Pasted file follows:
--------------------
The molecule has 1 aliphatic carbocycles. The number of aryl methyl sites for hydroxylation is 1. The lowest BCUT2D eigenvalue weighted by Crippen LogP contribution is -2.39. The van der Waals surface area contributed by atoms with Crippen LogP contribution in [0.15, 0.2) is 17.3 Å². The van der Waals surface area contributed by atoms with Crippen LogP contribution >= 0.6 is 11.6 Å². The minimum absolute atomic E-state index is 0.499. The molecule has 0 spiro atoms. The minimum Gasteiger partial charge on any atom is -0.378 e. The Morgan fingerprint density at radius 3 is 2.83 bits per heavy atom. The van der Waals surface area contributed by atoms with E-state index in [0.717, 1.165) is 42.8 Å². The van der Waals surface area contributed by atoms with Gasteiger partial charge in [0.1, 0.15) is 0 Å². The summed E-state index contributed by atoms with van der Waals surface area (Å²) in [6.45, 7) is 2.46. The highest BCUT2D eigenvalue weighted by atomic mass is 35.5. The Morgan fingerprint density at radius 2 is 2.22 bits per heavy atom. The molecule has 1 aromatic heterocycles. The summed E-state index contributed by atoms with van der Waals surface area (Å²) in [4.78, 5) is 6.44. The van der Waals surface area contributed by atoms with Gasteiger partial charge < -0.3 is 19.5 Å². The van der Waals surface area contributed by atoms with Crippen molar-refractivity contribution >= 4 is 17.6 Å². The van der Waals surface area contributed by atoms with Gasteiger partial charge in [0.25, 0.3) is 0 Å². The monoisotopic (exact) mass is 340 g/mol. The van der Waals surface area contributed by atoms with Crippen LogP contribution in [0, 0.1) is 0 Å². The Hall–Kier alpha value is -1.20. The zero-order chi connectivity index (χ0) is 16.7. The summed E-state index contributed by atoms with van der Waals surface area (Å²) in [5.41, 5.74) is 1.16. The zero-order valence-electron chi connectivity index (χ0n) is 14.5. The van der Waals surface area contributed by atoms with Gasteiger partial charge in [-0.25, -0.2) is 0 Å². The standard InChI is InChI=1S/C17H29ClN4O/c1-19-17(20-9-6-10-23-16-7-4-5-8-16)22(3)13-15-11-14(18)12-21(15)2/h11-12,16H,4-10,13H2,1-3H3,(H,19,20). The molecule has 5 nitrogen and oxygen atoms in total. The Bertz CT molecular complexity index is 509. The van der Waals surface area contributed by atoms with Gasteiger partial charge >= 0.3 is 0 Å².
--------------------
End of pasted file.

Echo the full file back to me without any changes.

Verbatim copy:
The molecule has 1 aliphatic carbocycles. The number of aryl methyl sites for hydroxylation is 1. The lowest BCUT2D eigenvalue weighted by Crippen LogP contribution is -2.39. The van der Waals surface area contributed by atoms with Crippen LogP contribution in [0.15, 0.2) is 17.3 Å². The van der Waals surface area contributed by atoms with Crippen LogP contribution >= 0.6 is 11.6 Å². The minimum absolute atomic E-state index is 0.499. The molecule has 0 spiro atoms. The minimum Gasteiger partial charge on any atom is -0.378 e. The Morgan fingerprint density at radius 3 is 2.83 bits per heavy atom. The van der Waals surface area contributed by atoms with E-state index in [0.717, 1.165) is 42.8 Å². The van der Waals surface area contributed by atoms with Gasteiger partial charge in [0.1, 0.15) is 0 Å². The summed E-state index contributed by atoms with van der Waals surface area (Å²) in [6.45, 7) is 2.46. The highest BCUT2D eigenvalue weighted by atomic mass is 35.5. The Morgan fingerprint density at radius 2 is 2.22 bits per heavy atom. The molecule has 1 aromatic heterocycles. The summed E-state index contributed by atoms with van der Waals surface area (Å²) in [4.78, 5) is 6.44. The van der Waals surface area contributed by atoms with Gasteiger partial charge < -0.3 is 19.5 Å². The van der Waals surface area contributed by atoms with Crippen molar-refractivity contribution >= 4 is 17.6 Å². The van der Waals surface area contributed by atoms with Gasteiger partial charge in [0.25, 0.3) is 0 Å². The monoisotopic (exact) mass is 340 g/mol. The van der Waals surface area contributed by atoms with Crippen LogP contribution in [0, 0.1) is 0 Å². The Hall–Kier alpha value is -1.20. The zero-order chi connectivity index (χ0) is 16.7. The summed E-state index contributed by atoms with van der Waals surface area (Å²) in [5.41, 5.74) is 1.16. The zero-order valence-electron chi connectivity index (χ0n) is 14.5. The van der Waals surface area contributed by atoms with Gasteiger partial charge in [-0.25, -0.2) is 0 Å². The standard InChI is InChI=1S/C17H29ClN4O/c1-19-17(20-9-6-10-23-16-7-4-5-8-16)22(3)13-15-11-14(18)12-21(15)2/h11-12,16H,4-10,13H2,1-3H3,(H,19,20). The molecule has 5 nitrogen and oxygen atoms in total. The Bertz CT molecular complexity index is 509. The van der Waals surface area contributed by atoms with Gasteiger partial charge >= 0.3 is 0 Å².